The near-tripling of local costs with no increase in benefits cries for a fresh cost-benefit study to assess if it’s still worth pushing rail to Ala Moana, or if it makes sense to trim back and pursue cheaper traffic-relief measures.

Caldwell is pressuring the Legislature with a federal threat to withhold its funding unless local money covers the deficit by April.

But with the new regime in Washington, who knows if our funding will be released no matter what we do? And it makes no sense to let the feds, whose share is now 15 percent and shrinking, call 100 percent of the shots.

Out-of-control rail is devouring funds sorely needed for other state and city priorities.

In addition to the forever excise tax surcharge, the city is plotting a $65 million increase in gas taxes and parking fees, which usually fund road maintenance, to pay for rail. Higher property taxes and garbage fees for rail are also on the table.

The Legislature, which already scoops 10 percent of the rail excise tax, is threatening to take even more, meaning strapped Oahu taxpayers must not only pay for rail overruns, but also pay more for state services than neighbor islanders.

Our tax base is only so deep, and if every available penny is sucked out for rail, where do we get money for roads, schools, hospitals, decaying infrastructure, affordable housing, and pension debt?

Related: Trump infrastructure priority list focuses on Public-Private Partnerships--Does Not Include Honolulu Rail

read … City needs to prove rail’s worth before funding flows

Consider this time-honored Hawaii option for rail problem: Just ignore it and let it linger

Borreca: City Councilwoman Ann Kobayashi, the former budget committee chairwoman, said the current estimate is that rail’s operating expenses will be $120 million a year. Other estimates are a tad lower, but as Kobayashi pointed out, this is in the range of 9 percent of the city budget….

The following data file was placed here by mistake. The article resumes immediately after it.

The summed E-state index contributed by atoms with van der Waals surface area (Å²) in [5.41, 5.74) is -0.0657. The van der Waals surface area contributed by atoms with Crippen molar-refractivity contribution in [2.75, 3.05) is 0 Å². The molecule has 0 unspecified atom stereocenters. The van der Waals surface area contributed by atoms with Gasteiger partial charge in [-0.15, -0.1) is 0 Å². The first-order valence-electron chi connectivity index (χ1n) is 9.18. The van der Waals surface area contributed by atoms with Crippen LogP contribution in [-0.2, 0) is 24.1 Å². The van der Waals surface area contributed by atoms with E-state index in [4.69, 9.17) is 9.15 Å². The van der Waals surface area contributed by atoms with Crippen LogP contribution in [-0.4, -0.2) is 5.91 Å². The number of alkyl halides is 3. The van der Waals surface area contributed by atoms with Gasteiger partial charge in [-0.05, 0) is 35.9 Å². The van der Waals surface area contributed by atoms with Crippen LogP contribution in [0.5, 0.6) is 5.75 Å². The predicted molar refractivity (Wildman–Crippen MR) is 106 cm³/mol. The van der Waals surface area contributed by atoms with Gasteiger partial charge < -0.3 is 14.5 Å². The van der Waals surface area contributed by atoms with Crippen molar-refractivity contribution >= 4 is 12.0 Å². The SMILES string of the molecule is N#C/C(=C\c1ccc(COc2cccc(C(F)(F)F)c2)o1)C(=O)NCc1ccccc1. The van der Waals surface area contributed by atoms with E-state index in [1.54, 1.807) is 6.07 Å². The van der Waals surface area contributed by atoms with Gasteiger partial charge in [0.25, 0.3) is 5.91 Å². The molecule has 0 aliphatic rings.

So the city is building a train it can neither afford to build nor operate.

There is a way out of this problem. Just ignore it.

Perhaps not on as extravagant a level as rail, but the Hawaii model is to just blink and maybe it will go away.

The first example is the Waikiki Natatorium, which was a crumbling and polluted swimming pool 38 years ago when the city shut it down.

Since then, it has been studied and prayed over. Schemes have come and gone. Honolulu has had six mayors since 1979 and every one had a plan. Another proposal came up this year. But the only thing certain is that 38 years later, it is a crumbling and polluted eyesore.

Another example of our ability to ignore and neglect is also on the waterfront: the nearly 140-year-old, three-masted Falls of Clyde, which along with Hokule‘a, is Honolulu’s most tangible link to its seafaring past.

For the last 50 years it has been in Honolulu, most recently as an interesting maritime museum. Now it is a derelict and condemned as a navigation hazard by the state Department of Transportation, which wants it gone….

read … Time Honored

UH hopes taxpayers will pony up if they claim it is for ‘free’ education to eligible students

KGI: UH is working with state leaders to secure $2.5 million to implement a scholarship program called Hawaii’s Promise….

Eligible students would have to qualify for resident tuition and be enrolled in a degree or certificate program at a UH community college for a minimum of six credits per semester.

“We already have financial aid from the federal government, the university itself, private donors and through the UH Foundation, Kamehameha Schools and employers, but there’s still a gap that prevents many from pursuing their higher education,” said Morton. “This program will completely close that gap.”

(Alternative Proposal: Eliminate all 25 of the administrators who were involved in the Wonder Blunder.  Use the $2.5M savings to pay for the scholarships.)

read … UH wants funding for 25 Administrators

UH Wants Cut of the Action at Aloha Stadium